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Define Verified : AnVil Tackles Tricky Task of Validating Celera s Genes

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Computational gene prediction is known to be an uncertain process, but it turns out that deciding when — and if — a gene is indeed verified is a bit of a black art itself.

This June, Burlington, Mass.-based AnVil entered a collaboration with Applied Biosystems to experimentally validate genes in the Celera Discovery System that were predicted by computational approaches. John McCarthy, director of discovery informatics at AnVil, said that the company has so far gotten through around 8,000 of the predicted genes, and is about one-third of the way through the total set.

How’s it going? Well, it turns out that answering that question is trickier than it may seem.

AnVil is using microarray and Taqman experiments to verify the predicted genes via expression experiments using probes and PCR primers supplied by ABI. But the success rate so far is difficult to assess because “verification is questionable,” said Pat Hoffman, an AnVil scientist working on the project. “Probes can be verified, but you don’t know if the whole gene is verified. If you have three to four probes per gene and 50 percent are verified, it doesn’t mean the whole gene is present.”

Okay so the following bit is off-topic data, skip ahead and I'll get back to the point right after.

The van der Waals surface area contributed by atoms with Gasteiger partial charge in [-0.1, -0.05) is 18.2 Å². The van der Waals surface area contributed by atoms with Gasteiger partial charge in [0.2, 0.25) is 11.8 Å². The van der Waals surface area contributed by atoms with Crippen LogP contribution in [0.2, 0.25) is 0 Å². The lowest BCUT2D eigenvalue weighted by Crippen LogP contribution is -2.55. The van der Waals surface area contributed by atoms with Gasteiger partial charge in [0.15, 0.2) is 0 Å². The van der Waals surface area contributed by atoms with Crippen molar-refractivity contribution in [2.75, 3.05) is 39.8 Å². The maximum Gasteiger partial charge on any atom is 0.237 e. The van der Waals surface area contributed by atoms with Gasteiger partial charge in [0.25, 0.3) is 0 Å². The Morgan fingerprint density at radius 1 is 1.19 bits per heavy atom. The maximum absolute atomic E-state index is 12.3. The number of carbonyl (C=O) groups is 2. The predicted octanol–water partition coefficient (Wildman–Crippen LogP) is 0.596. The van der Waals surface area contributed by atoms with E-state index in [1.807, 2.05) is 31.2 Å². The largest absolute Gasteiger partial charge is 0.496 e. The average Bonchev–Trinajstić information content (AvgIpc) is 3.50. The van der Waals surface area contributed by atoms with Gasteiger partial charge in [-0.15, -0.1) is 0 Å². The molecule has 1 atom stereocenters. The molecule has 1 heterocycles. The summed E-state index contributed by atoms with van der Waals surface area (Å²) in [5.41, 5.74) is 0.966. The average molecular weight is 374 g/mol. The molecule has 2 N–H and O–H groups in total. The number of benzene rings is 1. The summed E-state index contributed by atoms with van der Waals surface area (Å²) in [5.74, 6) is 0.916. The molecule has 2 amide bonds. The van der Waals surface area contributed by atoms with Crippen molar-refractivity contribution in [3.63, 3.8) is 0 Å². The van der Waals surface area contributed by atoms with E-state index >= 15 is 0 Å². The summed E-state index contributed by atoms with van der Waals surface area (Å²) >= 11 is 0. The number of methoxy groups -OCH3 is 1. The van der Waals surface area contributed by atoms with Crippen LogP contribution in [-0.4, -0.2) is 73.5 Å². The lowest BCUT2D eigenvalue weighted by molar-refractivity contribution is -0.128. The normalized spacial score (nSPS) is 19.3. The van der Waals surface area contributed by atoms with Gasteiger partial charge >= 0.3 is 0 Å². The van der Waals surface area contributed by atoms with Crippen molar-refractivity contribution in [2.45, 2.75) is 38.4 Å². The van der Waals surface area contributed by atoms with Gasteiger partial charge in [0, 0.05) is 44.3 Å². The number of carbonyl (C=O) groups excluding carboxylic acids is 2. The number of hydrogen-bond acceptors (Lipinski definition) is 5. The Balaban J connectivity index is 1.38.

In addition, he said, “it’s not an apples-to-apples” comparison between the microarray-based and Taqman-based methods, which don’t check the same regions of the gene. The correlation between the two techniques is around 70 percent, Hoffman said.

As a ballpark estimate, Hoffman guessed that AnVil has seen a validation rate of around 30 percent for the genes studied so far.

The best way to validate the computationally predicted genes would be a gene-by-gene approach, which would be unfeasible for the large set of predicted genes to be verified. The AnVil/ABI approach, as uncertain as it may seem, is the best high-throughput method available for confirming the existence of genes with no biological evidence, McCarthy said.

ABI estimated that the unconfirmed genes with almost zero traces of evidence make up between 10 percent and 20 percent of the human genome in CDS.

“A lot of work still needs to be done in trying to predict genes from sequence. It’s not a solved problem,” said Hoffman.

— BT

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